c3PR’s Award-Winning Article Boosts Sales for AppliedSensor

It can take months of pitching to land a full-length technical feature article for a client, followed by two or more weeks to write the content, create the graphics and secure client approval. In this instance, c3PR completed an article about the technological advancements of automotive sensors for a new client in the two weeks between Christmas and New Years, with artwork for the magazine’s cover conceived and produced over a weekend. And the agency won an International Marketing Creativity Award to boot!

The idea for an article on recent developments in automotive sensors was first pitched to Sensors Magazine in July, 2003 by an independent consultant working for AppliedSensor. The article was accepted by Sensors Magazine and scheduled to run the following February. This gave the company five months to produce the final content and supporting graphics by the December 1 deadline.

Later that summer the consultant moved to California and forgot about the article, as did her client. On December 1, the Sensors’ Editor called AppliedSensor CEO Tom Aiken to ask when she could expect the manuscript. Tom called the consultant, who apologized and made a frenzied call to the Silicon Valley Chapter of the Public Relations Society of America to ask if there was a PR agency that would take on a 2,000-word, limited-budget article with an impossible deadline.

At the time, Mar Junge, principal of c3PR, was PRSA-SV’s newsletter editor. Sensor technology intrigued her, and as December was historically a slow month for c3PR, she accepted the project. Mar then negotiated a two-week extension with the editor. Although the turn-around time was still very short, Mar thought it was “doable” – that is, until she found out that instead of working with the New Jersey-based office of AppliedSensor, she would be interviewing engineers and scientists in Europe who had never written a technical article, much less one for an English-language publication.

The next few weeks were filled with long hours of background research, writing content and numerous fact-checking after-midnight phone calls to Germany and Sweden. Despite the language barriers and complex technology, Mar met Sensor’s mid-December deadline. While reviewing the final manuscript and graphics with the editor, Mar mentioned how fascinating the sensor layer’s tin oxide grains looked when magnified a thousand times. She suggested that if the black-and-white microphotograph were colorized, the image would make an eye-stopping magazine cover. Even though the cover art for Sensors’ February edition – a static photo of a nondescript automobile – had been selected months earlier, the editor said that if c3PR could have a retouched photo on her desk by Monday morning, she’d consider using it.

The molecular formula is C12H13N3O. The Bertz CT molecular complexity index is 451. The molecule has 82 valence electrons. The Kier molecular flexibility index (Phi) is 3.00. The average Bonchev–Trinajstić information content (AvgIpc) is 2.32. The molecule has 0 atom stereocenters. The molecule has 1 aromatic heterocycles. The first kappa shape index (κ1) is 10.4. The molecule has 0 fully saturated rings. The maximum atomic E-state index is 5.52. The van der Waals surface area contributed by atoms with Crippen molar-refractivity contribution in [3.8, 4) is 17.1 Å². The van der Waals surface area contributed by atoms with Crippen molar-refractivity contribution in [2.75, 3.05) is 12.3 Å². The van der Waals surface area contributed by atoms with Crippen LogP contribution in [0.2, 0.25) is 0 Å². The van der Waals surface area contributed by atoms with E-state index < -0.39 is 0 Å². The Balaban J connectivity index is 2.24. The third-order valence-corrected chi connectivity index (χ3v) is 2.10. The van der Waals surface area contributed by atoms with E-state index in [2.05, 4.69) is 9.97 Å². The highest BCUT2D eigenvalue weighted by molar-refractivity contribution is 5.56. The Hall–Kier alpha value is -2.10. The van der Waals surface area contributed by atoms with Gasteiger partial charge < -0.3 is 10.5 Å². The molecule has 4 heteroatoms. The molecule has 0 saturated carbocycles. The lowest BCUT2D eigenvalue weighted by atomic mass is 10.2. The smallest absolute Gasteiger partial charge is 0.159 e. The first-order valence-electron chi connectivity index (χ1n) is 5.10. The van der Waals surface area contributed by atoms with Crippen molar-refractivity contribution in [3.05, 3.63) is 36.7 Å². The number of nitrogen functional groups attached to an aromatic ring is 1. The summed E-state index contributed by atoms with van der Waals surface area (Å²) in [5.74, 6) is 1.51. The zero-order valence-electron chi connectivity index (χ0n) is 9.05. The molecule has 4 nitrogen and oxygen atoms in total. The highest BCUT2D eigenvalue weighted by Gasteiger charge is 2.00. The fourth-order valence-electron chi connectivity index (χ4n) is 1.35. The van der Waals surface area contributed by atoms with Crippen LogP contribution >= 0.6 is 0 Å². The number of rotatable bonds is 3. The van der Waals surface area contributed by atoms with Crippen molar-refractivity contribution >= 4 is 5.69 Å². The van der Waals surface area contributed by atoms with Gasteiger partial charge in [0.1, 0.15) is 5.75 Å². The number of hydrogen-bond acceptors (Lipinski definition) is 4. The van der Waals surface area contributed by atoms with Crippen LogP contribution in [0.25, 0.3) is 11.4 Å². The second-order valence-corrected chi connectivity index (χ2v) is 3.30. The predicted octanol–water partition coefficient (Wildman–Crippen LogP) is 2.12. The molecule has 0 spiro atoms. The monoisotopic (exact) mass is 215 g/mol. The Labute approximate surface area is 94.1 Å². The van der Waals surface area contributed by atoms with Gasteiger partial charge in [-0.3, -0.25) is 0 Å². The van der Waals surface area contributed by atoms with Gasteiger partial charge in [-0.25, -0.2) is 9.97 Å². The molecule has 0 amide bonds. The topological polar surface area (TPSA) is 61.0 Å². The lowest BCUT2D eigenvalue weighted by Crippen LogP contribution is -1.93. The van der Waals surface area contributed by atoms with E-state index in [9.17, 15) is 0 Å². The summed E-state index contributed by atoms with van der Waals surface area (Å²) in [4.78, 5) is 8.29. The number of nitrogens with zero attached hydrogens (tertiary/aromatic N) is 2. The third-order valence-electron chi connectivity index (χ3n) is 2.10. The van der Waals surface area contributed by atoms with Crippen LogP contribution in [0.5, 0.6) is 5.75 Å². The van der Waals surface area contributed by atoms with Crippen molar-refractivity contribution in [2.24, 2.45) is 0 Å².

AppliedSensor sent original microphotographs to c3PR Graphic Designer Lisa Bianchi, who worked all weekend to produce three cover designs, one each in brilliant blue, vibrant green and sizzling red. On Monday morning, the Sensors Art Director chose the blue photo, but informed c3PR that the retouched 4-by-6-inch microphotograph had a 72 dpi resolution, which was much too low to produce a crisp image when enlarged 200% for the cover. To have a shot at the cover, the microphotographs would have to be retaken. And Fast.

“No problem,” Mar told him.
Major problem. AppliedSensors’ microphotography lab in Sweden was closed for the Holidays. Apparently, the Swedes take their vacations very seriously.

“If you haven’t left the country for a warmer location, you certainly don’t let your colleagues know you’re stuck at home in the snow by answering the phone. It took a lot of pleading by us and arm twisting by the AppliedSensor CEO to get the engineers to open up the lab, set up the microscopes and reshoot the sensor layers. When the photo files finally arrived on New Year’s Eve day, Lisa redid the retouching and had the new cover artwork to Sensors’ New York office by 5 p.m.

AppliedSensor signed with c3PR in 2003 and remains a satisfied client to this day. “The leads and credibility generated by this article boosted our worldwide sales tremendously. For example, we sent copies of the article to General Motors, A .O. Smith, Electrolux, Siemens, White-Rogers (Emerson Electric) and Fedders Corp. Instead of us having to make cold calls on these prospects, they called us and invited us to meet with them,” said Aiken.

In an unsolicited letter to AppliedSensor, Sensors Magazine Editor Stephanie Henkel wrote, “This was an extremely well-written article. Rare, and a joy to my heart.”

Later that year, c3PR received an International MarCom Creativity Award for this project.